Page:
I had that same terrified feeling when I read about your account of your last session. I wanted to go wrap a blanket around you, hold you in my arms and feed you tea and cookies until I can finally breathe again.
And my fear is not because I fail to really “get” what you experience. It comes from an absolute recognition of what you describe.
I have experienced what you described at the end of your BDSM session, the breaking and reforming of yourself around someone. I have felt exactly what you are talking about, that feeling of finally letting go, of surrendering, and the other person sensing that you are finally there, and then stopping. I have felt the sweetness of those moments of post-thrashing closeness when tenderness seems to hover in the room. I know the feeling of intense closeness which can follow the next day. The air is filled with a cathartic cleanness, the experience of inflicting pain and of receiving pain has cleared the air better than any southern thunderstorm. I can even imagine coming to crave that feeling in the way that you describe.
But I experienced all of those feelings as a child. What you described is precisely what it feels like when an abuser truly lets loose and keeps going until “it” breaks, until there is that moment of catharsis for both the beaten and the person doing the beating. In my experience, those relationships are like playing along the end of the Grand Canyon: people fall in, and they die.
Now, I am willing to believe two things: one, it is possible that my mother and other abusers are actually engaged in a form of BDSM rape when they beat the people that they love. Just as sex is the overpowering and taking of something that should be beautiful and intimate, so beating a loved one to catharsis might just be the same sort of thing. Perhaps that is something that abuse experts should look at.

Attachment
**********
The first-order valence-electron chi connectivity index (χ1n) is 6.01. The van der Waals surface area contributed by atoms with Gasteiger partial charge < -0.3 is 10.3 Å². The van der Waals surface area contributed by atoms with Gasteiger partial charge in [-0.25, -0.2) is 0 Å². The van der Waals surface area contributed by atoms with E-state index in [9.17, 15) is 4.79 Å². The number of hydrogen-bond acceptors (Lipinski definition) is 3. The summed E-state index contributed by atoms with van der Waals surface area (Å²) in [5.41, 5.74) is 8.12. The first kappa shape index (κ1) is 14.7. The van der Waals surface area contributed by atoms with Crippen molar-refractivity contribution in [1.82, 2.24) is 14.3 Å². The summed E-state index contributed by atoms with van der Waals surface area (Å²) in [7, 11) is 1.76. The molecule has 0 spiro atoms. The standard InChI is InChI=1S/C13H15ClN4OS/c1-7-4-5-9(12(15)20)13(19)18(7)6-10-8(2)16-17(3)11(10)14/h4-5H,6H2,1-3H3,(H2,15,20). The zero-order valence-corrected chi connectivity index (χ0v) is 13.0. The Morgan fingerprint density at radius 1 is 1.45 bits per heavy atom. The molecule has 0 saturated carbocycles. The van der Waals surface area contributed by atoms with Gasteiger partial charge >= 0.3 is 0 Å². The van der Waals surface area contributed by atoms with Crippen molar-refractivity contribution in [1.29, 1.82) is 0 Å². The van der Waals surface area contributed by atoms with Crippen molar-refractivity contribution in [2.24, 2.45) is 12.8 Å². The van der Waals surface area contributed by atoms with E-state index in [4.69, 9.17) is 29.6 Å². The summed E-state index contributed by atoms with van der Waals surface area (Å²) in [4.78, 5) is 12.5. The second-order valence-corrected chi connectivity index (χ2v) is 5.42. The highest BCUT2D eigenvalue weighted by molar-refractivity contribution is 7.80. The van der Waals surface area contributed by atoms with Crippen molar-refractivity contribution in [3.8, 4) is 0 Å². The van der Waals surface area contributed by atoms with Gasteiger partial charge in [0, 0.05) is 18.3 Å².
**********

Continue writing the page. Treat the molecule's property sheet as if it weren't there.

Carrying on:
I am also willing to believe that you have an invisible fence as you play along the edge of your own personal Grand Canyon. I am willing to believe that you know how to be there without falling into the abyss. But if that is the case — that it is safe for you out there, and that I simply need to accept that. Then I will ask you to accept the fact that I will need to go behind the van and toss my lunch.
At first I was frustrated by that comment, because all I could see was someone saying “I want to throw up when I read about your sexuality,” and I was like: grrr. But now I look at that comment, and I see such important points, points that are utterly crucial to the developing language that distinguishes S&M from abuse.
I will say first that I have never personally survived that kind of abuse. But I have received emails from people asking me to write about this, over and over, and I hope that I can help those folks by offering my thoughts. I have also spoken to some abuse experts who tell me that, behind closed doors, they do talk about this: they discuss how the existence of real desire, real catharsis, and real intimacy within an abusive context can look terrifyingly similar to descriptions of S&M encounters.
Rape survivors of all genders sometimes experience physical pleasure and even orgasm while being assaulted. A paper about this was published in the 2004 Journal of Clinical Forensic Medicine, and there are plenty of first-person accounts around the Internet. Here’s an explicit and tremendously saddening quotation from one of them:
I kept physically fighting him off and telling him that though I respected him as my pastor and as a father figure I wanted him to stop. He pushed me, tore my clothes and raped me. … The pain was incredible as they were very rough and forceful. After what seemed like forever I blacked out. I remember the pastor shaking me hard and slapping me across the face. He then shoved down my throat ten or so Excedrin (a medicinal mixture of pain killer and caffeine) so that I would stay awake.
One of the most disturbing things that happened that night is that I had an orgasm. Despite years of marriage, it was my first orgasm ever. It really confused me. I thought some part of me must be mentally sick to have experienced the pleasure of an orgasm during this horrific trauma.